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Obstetrics & Gynecology International Journal

Case Report Volume 13 Issue 6

Cutaneous endometriosis presented in a 43-year-old woman’s caesarian scar

Pegah Kafi,1 Carl Swartling2

1Kungsholmens Skin Clinic, Sweden
2Hyperhidros Clinic, Sweden

Correspondence: Pegah Kafi, Kungsholmens Skin Clinic, Warfvinges Väg 35, 112 51 Stockholm, Sweden, Tel 1146763062516

Received: November 05, 2022 | Published: November 18, 2022

Citation: DOI: 10.15406/ogij.2022.13.00675

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Cutaneous endometriosis is a rare skin condition with the presence of endometrial tissue in the skin. The condition most often affect fertile women and symptoms typically include cyclical tenderness, pain or itch of the tissue during ovulation and menstruation.

We report a 43-year-old woman who presented with a red papule in a caesarian scar, with recurring tenderness and pain following ovulation and menstruation. Histopathological findings from a punch biopsy showed the presence of dermal endometrial glands surrounded by cytogenic stroma and blood. An immunohistochemical analysis further supported the diagnosis with ER-positive glands and CD-10+ stroma. The patient was referred to a gynecological ward where a hormonal spiral was inserted. This hormonal therapy reduced the patient’s clinical symptoms and improved her quality of life.

Significance: Cutaneous endometriosis is an uncommon skin condition with the presence of ovarian tissue on the skin. It most often affects fertile women and cause skin tissue to becomes tender and painful during ovulation and menstruation. This can have a great impact on the patient’s quality of life. Treatment options include hormonal therapy and surgery.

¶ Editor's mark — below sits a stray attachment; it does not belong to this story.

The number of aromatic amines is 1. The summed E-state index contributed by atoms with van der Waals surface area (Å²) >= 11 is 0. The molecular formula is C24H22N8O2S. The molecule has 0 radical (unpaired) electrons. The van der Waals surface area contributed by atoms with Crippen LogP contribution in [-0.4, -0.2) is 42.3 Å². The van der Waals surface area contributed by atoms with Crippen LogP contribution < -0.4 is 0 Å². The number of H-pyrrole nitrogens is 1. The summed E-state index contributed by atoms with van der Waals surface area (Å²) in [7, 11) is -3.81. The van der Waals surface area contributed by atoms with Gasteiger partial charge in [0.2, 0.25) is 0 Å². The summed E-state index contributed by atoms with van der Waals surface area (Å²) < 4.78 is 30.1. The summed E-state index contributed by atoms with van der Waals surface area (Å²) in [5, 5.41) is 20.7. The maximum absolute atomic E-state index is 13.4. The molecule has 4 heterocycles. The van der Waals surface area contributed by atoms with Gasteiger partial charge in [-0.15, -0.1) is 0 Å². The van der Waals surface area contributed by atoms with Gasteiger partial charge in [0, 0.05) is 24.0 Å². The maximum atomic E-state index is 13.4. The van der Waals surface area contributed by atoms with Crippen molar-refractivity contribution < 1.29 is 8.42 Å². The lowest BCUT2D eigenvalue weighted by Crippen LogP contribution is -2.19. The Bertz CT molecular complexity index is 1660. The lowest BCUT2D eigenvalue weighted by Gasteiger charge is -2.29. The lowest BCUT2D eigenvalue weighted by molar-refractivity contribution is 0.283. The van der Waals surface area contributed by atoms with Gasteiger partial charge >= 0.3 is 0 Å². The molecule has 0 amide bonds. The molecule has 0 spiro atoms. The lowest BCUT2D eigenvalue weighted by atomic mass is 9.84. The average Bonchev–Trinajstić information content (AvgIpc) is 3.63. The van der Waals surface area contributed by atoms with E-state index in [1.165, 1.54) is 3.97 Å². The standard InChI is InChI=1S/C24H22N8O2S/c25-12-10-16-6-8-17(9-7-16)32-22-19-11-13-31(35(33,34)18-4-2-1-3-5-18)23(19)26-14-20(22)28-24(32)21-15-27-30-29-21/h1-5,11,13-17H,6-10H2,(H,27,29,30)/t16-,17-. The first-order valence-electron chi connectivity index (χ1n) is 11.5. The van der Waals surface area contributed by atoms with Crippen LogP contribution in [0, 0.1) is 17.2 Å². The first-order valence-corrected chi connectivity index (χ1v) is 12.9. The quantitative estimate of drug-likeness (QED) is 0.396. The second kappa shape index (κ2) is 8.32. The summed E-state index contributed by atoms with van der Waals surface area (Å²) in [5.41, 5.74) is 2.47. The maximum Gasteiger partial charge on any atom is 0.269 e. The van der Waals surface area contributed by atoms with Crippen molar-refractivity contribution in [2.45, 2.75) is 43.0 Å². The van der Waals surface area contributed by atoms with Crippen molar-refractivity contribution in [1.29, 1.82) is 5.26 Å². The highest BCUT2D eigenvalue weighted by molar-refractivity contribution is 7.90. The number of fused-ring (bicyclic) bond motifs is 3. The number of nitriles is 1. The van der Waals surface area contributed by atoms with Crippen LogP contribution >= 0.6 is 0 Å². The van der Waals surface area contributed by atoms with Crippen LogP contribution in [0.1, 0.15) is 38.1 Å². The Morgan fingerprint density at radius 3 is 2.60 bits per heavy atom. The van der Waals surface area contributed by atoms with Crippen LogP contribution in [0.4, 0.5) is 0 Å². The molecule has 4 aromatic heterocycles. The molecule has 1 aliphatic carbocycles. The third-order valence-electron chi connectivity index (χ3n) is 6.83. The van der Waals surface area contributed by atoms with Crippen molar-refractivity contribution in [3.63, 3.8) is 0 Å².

Keywords: cutaneous endometriosis, endometriosis, primary cutaneous endometriosis, secondary cutaneous endometriosis, hormone therapy


Endometriosis is the presence of functional endometrial tissue with endometrial glands and stroma found outside the uterine cavity. The disorder is quite common with an estimated prevalence of 10-15% of all fertile women. Typical symptoms include pelvic pain and impaired fertility.1 Most common sites involve the ovaries, uterosacral ligaments, ovarian fossa, pouch of Douglas and the bladder.2 Cutaneous endometriosis is the presence of endometrial tissue in the skin and can be divided into primary and secondary cutaneous endometriosis.

Primary cutaneous endometriosis refers to endometriosis developed spontaneously without any prior surgery. Its pathogenesis remains unclear. Theories include hematogenic or lymphatic spreading, seeding through anatomical and physiological structures such as the umbilicus and the differentiating of primitive pluripotent mesenchymal stem cells to endometrial tissue. Secondary cutaneous endometriosis is located in postoperative scars such as cesarean sections, hysterectomy or laparoscopy. The prevailing hypothesis stands that endometrial cells dislocate during surgery through the process of seeding.3

Cutaneous endometriosis is rare and comprise less than 1% of all reported cases of extra-uterine endometriosis.4 The presentation is unspecific, a discolored nodular mass which can mimic hypertrophic or keloid scarring, dermatofibroma, dermatofibrosarcoma protuberans or malignant metastatic cancer from the umbilicus, a so-called Sister Mary Joseph’s nodule.

The disorders rarity and ability to mimic other conditions presents diagnostic difficulties. The diagnosis is confirmed histopathologically. Treatment options include hormonal therapy and surgical excision with wide marginal.3